Report Shows Fifty-Year Failure of Aviation Industry to Improve Fuel Efficiency

Today's commercial passenger planes are no more fuel-efficient than their equivalents of fifty years ago and aviation industry claims of a 70% improvement in fuel-efficiency are false. These are the main conclusions of a report by the Dutch National Aerospace Laboratory (NLR) published today by the European Federation for Transport and Environment (T&E) and released on this year’s environment-themed International Civil Aviation Day.

The new report was commissioned to investigate the claims of key industry groups such as the International Air Transport Association (IATA) who say, “Aircraft entering today’s fleets are 70% more fuel efficient than they were 40 years ago.” (1)

The NLR, a world-leading aerospace research institute, found that the original source of the 70% figure, the 1999 Intergovernmental Panel on Climate Change (IPCC) Special Report on Aviation and the Global Atmosphere (2), only examined improvements made during the jet era and ignored propeller-based planes of the 1950s. The report shows that the focus on speed that led to the introduction of jet engines in the 1960s caused a massive initial reduction in fuel-efficiency that is only now being recovered. For example, the Lockheed Super Constellation of the mid 1950s was at least twice as fuel efficient as the first jets, and as efficient as today’s aircraft.

The study also shows that even the efficiency gains made over the jet era have been exaggerated. The first reference point of the IPCC study was the most gas-guzzling passenger jet plane ever produced, the De Havilland Comet 4 which consumed much more fuel than other early jets. The second reference point, however, was the most fuel-efficient passenger aircraft produced to date.

Significantly, the report also casts doubt on industry forecasts of future fuel efficiency improvements saying “many studies on predicted gains in the future tend to be rather optimistic.”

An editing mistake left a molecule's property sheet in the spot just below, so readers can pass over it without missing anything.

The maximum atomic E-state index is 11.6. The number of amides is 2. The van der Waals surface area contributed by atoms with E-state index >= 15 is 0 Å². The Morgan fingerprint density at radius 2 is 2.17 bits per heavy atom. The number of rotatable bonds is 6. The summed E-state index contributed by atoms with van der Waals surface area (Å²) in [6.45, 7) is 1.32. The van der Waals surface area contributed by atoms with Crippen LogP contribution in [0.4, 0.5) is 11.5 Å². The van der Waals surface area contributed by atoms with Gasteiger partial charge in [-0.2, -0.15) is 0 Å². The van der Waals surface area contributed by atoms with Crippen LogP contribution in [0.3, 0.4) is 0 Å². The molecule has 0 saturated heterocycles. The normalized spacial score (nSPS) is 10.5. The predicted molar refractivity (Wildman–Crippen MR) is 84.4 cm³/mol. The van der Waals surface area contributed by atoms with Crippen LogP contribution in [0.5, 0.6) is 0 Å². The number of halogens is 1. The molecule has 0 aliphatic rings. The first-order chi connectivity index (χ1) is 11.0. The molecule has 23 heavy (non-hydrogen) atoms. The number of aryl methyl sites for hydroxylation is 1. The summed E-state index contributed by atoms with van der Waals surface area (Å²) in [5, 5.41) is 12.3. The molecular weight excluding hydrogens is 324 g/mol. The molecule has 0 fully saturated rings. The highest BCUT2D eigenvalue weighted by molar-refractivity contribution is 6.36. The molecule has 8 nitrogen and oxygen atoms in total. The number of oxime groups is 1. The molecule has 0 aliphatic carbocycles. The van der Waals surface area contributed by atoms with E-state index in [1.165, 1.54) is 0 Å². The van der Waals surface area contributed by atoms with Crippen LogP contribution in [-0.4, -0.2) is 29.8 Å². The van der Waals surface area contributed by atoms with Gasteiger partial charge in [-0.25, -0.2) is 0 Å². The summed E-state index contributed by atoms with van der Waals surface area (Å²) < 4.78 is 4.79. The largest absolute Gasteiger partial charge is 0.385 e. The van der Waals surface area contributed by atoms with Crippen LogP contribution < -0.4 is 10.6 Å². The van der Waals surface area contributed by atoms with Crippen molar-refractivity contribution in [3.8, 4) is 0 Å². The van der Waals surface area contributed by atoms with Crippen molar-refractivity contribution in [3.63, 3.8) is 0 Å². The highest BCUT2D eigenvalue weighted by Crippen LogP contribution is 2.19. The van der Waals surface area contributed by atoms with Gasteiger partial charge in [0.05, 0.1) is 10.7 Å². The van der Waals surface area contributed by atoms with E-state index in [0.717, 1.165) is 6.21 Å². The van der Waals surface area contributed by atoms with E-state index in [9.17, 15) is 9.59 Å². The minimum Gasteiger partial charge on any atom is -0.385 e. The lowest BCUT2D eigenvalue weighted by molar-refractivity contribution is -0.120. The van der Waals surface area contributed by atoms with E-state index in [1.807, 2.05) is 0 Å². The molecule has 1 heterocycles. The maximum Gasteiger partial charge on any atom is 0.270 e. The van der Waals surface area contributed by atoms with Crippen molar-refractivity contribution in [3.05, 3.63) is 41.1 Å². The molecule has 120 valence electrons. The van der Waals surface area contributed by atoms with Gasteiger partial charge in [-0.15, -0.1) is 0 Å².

Jos Dings, Director of T&E said, “The industry has deliberately misled the public to cover up its failure to improve efficiency. There is no reason to believe they will prioritise efficiency in the future unless governments step in with serious incentives to cut emissions.”

T&E published the report’s findings on this year’s environment-themed International Civil Aviation Day to highlight the failure of the International Civil Aviation Organisation (ICAO), the organisers of the event, to take action on reducing emissions - a responsibility they were given when the Kyoto Protocol was signed in 1997. (3) The last general assembly of ICAO in October 2004 effectively prohibited states from introducing emissions-related charges in a resolution that “urges contracting states to refrain from unilateral implementation of greenhouse gas emissions charges [before] the next regular session of the assembly in 2007”.

T&E cautiously welcomed the recent EU proposal to include emissions from aviation into the European Emissions Trading System (EU-ETS) after 2009 but warns that trading alone will not provide enough of an incentive to cut emissions to the required degree. (4) In addition to emissions trading, T&E is calling for a package of additional measures including fuel taxes and en-route emissions charges.

“With no VAT paid on international tickets, no taxes on fuel and billions of Euros in aid given to Airbus and Boeing, the aviation sector still operates in a parallel universe where direct and indirect subsidies are handed out with abandon. In the absence of international action, the EU must follow-up on its proposal to introduce emissions trading as soon as possible and also put forward a package of additional measures to bring about meaningful cuts in emissions” said Dings.

Download the report.

(1) See IATA Environmental Review 2004 -

(2) For the full text of the 1999 IPCC report see:

(3) The international aviation sector (along with international shipping) was excluded from the Kyoto Protocol on Climate Change. Under the Kyoto agreement, responsibility for cutting emissions was handed to the International Civil Aviation Organisation (ICAO), a United Nations body. So far there has been no action whatsoever in spite of the fact that CO2 emissions from the sector are growing at 4% per year – faster than every other transport mode.

(4) The European Commission proposed in September that the aviation sector should be brought into the European Union Emissions Trading System (EU-ETS). This is unlikely to happen before 2009 and would require the approval of national governments and the European Parliament before such measures could be introduced.

The real impact of emissions trading depends on how the system is designed. T&E is calling for measures that would result in maximum emissions reductions:
- All flights departing from and arriving at EU airports should be covered. Not just intra-EU flights.
- The system should account for the full climate impact of aviation. CO2 accounts for just 25-50% of greenhouse gas emissions from aircraft.
- Emissions reduction targets should be in line with current Kyoto targets for other sectors
- Emissions permits should be sold by auction, not given away to existing operators